Anna and her parents hurried down the road. As was a long-standing tradition, they would meet up with some friends, who lived a few doors along, for jacket potatoes, and then have a big bonfire. Most of the people who lived in the area were invited, and as Bonfire Night celebrations go, it was among the most popular.
“Ooh, it’s cold, isn’t it?” said Anna, shoving her gloved hands into the pockets of her winter school coat. Her breath was misting the air in front of them and she was shivering.
“Yes, but once the fire’s lit it’ll be nice and warm,” her father reminded her.
“That’s true,” she said.
When they reached James and Denise’s house the door was wide open.
“Ooh, they’ll regret that,” said her mother. “Why, anyone could walk in! And it’ll be freezing inside, too.” James came to the door.
“That’s the idea!” he said enthusiastically. He’d been running these events for as long as he could remember, and Anna’s family had been regulars for at least ten years.
“What, that it’ll be freezing?” Anna asked skeptically.
“No, that anyone could walk in! This is an open event, remember. We don’t charge, and the only rule is that you treat other people as you’d like to be treated.” James was beaming. That was his catchphrase.
“Hmm.” Anna was unconvinced. You got some strange people around the area, she knew, and who knows what they might get up to?
“Anyway, come in! You must be freezing. The fire’s just about to be lit – the youngsters are doing the honours, as usual. Do you want to join them, Anna?” Anna nodded. It was a tradition that all the teenagers would thrust a flaming branch into the huge heap of wood, cardboard and paper that made up the bonfire, and she wasn’t about to miss out.
“You bet!” she said, and ran through the house to the back garden. Two of her friends were already there, holding branches that had their ends burning with bright flames.
“Anna!” they said. The youngest, Callie, came forward to hug here, then remember the branch she was holding.
“Oops. Better not,” she realised.
“That’s probably a good idea,” smiled Anna. “You okay, Kathryn?” she said to the older girl, who stood about a metre away.
“Yeah, just tired,” said Kathryn. “Haven’t got much sleep this week.” Anna sighed.
“I’ve told you a hundred times, Kat, you do too much!” But she wasn’t critisising, and they both knew it.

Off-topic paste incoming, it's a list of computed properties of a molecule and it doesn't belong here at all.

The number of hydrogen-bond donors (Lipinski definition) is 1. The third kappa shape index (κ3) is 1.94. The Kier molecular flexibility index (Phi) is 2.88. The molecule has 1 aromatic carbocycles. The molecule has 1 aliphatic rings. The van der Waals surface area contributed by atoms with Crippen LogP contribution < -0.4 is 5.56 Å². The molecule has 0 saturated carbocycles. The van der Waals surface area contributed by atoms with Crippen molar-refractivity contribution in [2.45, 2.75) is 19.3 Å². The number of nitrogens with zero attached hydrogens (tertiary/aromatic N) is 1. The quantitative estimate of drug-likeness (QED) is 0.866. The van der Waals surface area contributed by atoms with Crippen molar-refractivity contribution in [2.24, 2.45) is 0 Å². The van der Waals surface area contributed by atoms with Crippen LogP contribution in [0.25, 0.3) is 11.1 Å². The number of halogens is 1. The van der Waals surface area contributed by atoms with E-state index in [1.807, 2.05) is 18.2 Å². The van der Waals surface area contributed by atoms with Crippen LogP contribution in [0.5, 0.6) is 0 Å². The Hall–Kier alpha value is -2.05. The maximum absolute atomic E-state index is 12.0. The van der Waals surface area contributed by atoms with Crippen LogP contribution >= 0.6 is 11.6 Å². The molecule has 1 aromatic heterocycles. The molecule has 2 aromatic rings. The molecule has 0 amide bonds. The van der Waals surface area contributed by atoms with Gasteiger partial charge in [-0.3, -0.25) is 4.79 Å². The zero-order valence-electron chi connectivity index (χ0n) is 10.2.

“If I do too much, what do you too?” Kathryn pointed out. “How many dance classes is it that you take, now? Nine? Ten?” Anna smiled sheepishly.
“Seven, and you know it,” she said. “Ten! The very idea!” She fiddled with her scarf awkwardly. “I need a branch. They’re waiting to start.”
Denise came over holding a flaming brand.
“Do you want this one, Anna?” she said. Anna laughed.
“Yes, please.” She took the long stick from her neighbour’s hand and prepared to thrust it into the bonfire.
“On your marks! Get set! Go!” Together, the seventeen teenagers present placed their branches against the pile of flammable material. It lit with a huge whoosh, casting eery shadows over everyone in the garden. Tiny sparks whizzed through the air like caterpillers, and as usual the smallest children tried to catch them, crying when they burnt their hands.
“Bet I can hold one for longer than you,” said Anna, grinning mischeviously. She and Kathryn took off their gloves, ignoring Callie’s protests.
“Bet you can’t.” They each caught a spark, gasping as the hot paper touched their palm. After about ten seconds Kathryn shook hers off, but Anna was still holding it. Only ten seconds later, it winked out.
“Beat you, again!” she said. “Every year, Kat, every year.” For this was a regular competition, and Anna always won.
“How do you do it?” Kathryn asked. “It’s like you’re impervious to heat.”
“Maybe I am,” said Anna, her white teeth flashing in the light from the fire. “Want to try with something a little … bigger?
“No way!” said Kathryn. Her eyes widened suddenly, focused on someone behind Anna. Anna immediately turned around, and met the eyes of a boy she was sure she had seen before.